I want everyone to know that I’m being mindful to be mindful. I know you’re mindful of the need these days, to always be mindful. So anyway, this is all about the “mindfulness” craze and how it’s turning into one big “me, me, me fest!” If you believe some people, being mindful means being narcissistic.
Its seems everywhere you look, there’s someone talking about how glorious it is to be mindful. There are no shortage of books on the subject either– here are just a few:
- Make Peace with Your Mind– How Mindfulness and Compassion Can Free You from Your Inner Critic
- The Power of Off- The Mindful Way to Stay Sane in a Virtual World
- Mind – A Journey to the Heart of Being Human
- The Headspace Guide To a Mindful Pregnancy
- Mindful Politics: A Buddhist Guide to Making the World a Better Place
- The Mindful Diet: How to Transform Your Relationship with Food for Lasting Weight Loss and Vibrant Health
Well, you get the idea…there are so many books and websites on this latest craze, it boggles the mind.
In case some of you are curious as to what ‘mindfulness’ means, join the club — there areno shortage of definitions and interpretations.
Mindful.org defines it like this:
Mindfulness is the basic human ability to be fully present, aware of where we are and what we’re doing, and not overly reactive or overwhelmed by what’s going on around us.
UC Berkely says its:
Mindfulness means maintaining a moment-by-moment awareness of our thoughts, feelings, bodily sensations, and surrounding environment.
Mindfulness also involves acceptance, meaning that we pay attention to our thoughts and feelings without judging them—without believing, for instance, that there’s a “right” or “wrong” way to think or feel in a given moment. When we practice mindfulness, our thoughts tune into what we’re sensing in the present moment rather than rehashing the past or imagining the future.
The problem with mindfulness today, is that people are no longer clear on what it actually means to be mindful. Because of this uncertainty, the ‘practice’ of mindfulness has morphed and twisted. People are being drawn into this craze, convinced it’s a cure-all, which of course, it’s not. Some claim that mindfulness is a cure for depression, sleeplessness, lack of concentration, stress, anxiety chronic pain, and even eczema.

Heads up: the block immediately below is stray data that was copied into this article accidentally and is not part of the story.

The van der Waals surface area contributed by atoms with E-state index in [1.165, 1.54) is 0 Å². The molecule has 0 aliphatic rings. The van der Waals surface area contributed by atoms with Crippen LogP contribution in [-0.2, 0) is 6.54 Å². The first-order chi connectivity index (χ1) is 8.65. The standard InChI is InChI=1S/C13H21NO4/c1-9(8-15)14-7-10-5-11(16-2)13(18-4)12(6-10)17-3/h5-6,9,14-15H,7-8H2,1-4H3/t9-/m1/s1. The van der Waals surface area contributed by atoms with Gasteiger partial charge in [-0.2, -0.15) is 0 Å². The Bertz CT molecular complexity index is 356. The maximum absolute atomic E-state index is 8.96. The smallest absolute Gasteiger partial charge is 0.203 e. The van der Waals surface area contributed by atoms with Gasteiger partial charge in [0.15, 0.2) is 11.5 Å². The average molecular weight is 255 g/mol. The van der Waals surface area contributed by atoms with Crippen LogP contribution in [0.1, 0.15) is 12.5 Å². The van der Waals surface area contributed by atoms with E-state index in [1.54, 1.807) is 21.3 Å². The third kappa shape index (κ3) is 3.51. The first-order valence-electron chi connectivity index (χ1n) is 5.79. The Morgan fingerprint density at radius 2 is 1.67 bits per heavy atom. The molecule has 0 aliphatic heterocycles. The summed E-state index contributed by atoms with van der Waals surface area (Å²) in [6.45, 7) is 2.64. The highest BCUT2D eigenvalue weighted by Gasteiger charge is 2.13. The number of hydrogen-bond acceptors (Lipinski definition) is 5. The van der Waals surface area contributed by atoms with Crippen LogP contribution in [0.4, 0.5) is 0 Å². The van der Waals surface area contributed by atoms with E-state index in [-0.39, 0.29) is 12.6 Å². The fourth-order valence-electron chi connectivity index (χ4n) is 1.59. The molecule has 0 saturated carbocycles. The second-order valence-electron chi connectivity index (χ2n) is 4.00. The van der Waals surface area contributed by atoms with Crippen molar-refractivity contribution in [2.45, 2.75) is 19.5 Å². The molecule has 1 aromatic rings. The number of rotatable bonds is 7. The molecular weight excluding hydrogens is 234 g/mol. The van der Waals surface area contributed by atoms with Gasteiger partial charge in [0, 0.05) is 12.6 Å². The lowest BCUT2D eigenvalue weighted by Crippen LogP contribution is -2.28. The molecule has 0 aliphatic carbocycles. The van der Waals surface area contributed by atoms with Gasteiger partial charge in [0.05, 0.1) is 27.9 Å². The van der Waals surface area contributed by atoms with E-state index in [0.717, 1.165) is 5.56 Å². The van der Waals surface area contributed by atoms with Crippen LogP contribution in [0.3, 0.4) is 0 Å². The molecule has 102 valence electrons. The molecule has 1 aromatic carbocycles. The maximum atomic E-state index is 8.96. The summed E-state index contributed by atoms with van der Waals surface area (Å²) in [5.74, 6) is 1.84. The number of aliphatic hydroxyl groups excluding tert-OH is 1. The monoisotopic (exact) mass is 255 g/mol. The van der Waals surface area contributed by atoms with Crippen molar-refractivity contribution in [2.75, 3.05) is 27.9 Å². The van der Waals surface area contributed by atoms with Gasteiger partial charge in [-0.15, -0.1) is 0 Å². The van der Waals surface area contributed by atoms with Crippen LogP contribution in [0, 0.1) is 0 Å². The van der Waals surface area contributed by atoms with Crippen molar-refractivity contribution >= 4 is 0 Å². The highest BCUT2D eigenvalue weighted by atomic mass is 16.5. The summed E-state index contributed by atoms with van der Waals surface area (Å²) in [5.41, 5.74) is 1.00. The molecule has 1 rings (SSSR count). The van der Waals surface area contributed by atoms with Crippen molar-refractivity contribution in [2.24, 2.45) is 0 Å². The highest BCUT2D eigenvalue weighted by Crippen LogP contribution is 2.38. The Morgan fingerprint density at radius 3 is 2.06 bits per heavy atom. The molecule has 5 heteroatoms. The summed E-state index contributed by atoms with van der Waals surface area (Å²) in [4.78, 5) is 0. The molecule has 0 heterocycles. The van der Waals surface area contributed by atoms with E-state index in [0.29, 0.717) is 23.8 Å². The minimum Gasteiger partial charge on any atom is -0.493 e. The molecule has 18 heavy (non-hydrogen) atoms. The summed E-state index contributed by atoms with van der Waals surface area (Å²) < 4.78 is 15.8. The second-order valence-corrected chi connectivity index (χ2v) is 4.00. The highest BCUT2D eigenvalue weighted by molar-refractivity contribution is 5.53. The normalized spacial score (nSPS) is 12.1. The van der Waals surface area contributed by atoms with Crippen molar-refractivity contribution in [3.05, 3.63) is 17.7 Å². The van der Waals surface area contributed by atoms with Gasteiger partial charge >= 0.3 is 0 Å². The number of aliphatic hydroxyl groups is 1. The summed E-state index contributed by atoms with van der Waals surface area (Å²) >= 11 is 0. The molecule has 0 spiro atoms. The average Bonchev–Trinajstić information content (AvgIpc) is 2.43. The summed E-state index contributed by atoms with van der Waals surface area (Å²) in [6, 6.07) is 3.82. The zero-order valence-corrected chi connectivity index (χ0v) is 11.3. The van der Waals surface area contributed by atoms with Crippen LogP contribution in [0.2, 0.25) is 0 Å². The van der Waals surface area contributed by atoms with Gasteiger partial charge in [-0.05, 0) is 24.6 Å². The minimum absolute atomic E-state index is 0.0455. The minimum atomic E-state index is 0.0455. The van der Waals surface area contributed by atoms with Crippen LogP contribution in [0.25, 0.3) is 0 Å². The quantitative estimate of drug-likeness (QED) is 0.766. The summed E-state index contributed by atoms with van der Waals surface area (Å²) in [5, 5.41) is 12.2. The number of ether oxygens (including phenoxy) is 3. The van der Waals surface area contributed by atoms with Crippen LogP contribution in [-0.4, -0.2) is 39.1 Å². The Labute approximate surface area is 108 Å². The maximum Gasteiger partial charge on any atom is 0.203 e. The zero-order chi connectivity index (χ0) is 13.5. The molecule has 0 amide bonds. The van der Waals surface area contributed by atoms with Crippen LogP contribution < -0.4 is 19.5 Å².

As with any trendy panacea (alleged), there are folks who re-shape and customize the fad, creating an almost false, cult-like hybrid of the original concept, making promises they can’t keep.
But true, authentic mindfulness is being usurped by imposters, and they are presenting their version of ‘mindfulness’ as the only real, effective definition of mindfulness.
There are many self-proclaimed ‘mindfulness’ gurus who are passing it off as a miracle quick-fix for that ails us in the modern world and in the process, turning devotees into selfish, self-absorbed people who become fixated only on themselves.
For example, some ardent believers in mindfulness say that it’s all about being present with what is actually going on in that very moment — but, experiencing your own feelings without attaching yourself to the feelings.
UCLA’s Mindful Awareness Research Center held a symposium on mindfulness in June and the promotional material heralded: “When we attend to the present moment over a sustained period of time, practitioners report deeper connection to themselves, more self-compassion, and greater insights into their lives.”
There are those words again: “themselves” (me), their lives (me), “experiencing your own feelings (me), “…without attaching yourself to….” (me).